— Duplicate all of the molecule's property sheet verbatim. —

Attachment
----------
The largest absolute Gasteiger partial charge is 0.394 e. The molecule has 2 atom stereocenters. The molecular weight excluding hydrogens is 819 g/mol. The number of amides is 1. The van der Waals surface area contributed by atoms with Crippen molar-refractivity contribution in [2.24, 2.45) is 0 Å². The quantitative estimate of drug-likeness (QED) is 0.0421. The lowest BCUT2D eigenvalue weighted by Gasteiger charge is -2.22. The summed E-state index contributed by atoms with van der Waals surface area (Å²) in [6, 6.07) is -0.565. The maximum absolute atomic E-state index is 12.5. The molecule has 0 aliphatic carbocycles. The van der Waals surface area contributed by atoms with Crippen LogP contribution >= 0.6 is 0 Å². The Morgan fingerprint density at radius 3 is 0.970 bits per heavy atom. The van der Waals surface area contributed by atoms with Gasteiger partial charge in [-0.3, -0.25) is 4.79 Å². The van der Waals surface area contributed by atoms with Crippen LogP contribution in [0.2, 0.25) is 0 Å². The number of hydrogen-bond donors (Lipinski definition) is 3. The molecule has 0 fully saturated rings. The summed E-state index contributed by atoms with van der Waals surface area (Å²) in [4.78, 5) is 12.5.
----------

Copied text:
The largest absolute Gasteiger partial charge is 0.394 e. The molecule has 2 atom stereocenters. The molecular weight excluding hydrogens is 819 g/mol. The number of amides is 1. The van der Waals surface area contributed by atoms with Crippen molar-refractivity contribution in [2.24, 2.45) is 0 Å². The quantitative estimate of drug-likeness (QED) is 0.0421. The lowest BCUT2D eigenvalue weighted by Gasteiger charge is -2.22. The summed E-state index contributed by atoms with van der Waals surface area (Å²) in [6, 6.07) is -0.565. The maximum absolute atomic E-state index is 12.5. The molecule has 0 aliphatic carbocycles. The van der Waals surface area contributed by atoms with Crippen LogP contribution >= 0.6 is 0 Å². The Morgan fingerprint density at radius 3 is 0.970 bits per heavy atom. The van der Waals surface area contributed by atoms with Gasteiger partial charge in [-0.3, -0.25) is 4.79 Å². The van der Waals surface area contributed by atoms with Crippen LogP contribution in [0.2, 0.25) is 0 Å². The number of hydrogen-bond donors (Lipinski definition) is 3. The molecule has 0 fully saturated rings. The summed E-state index contributed by atoms with van der Waals surface area (Å²) in [4.78, 5) is 12.5.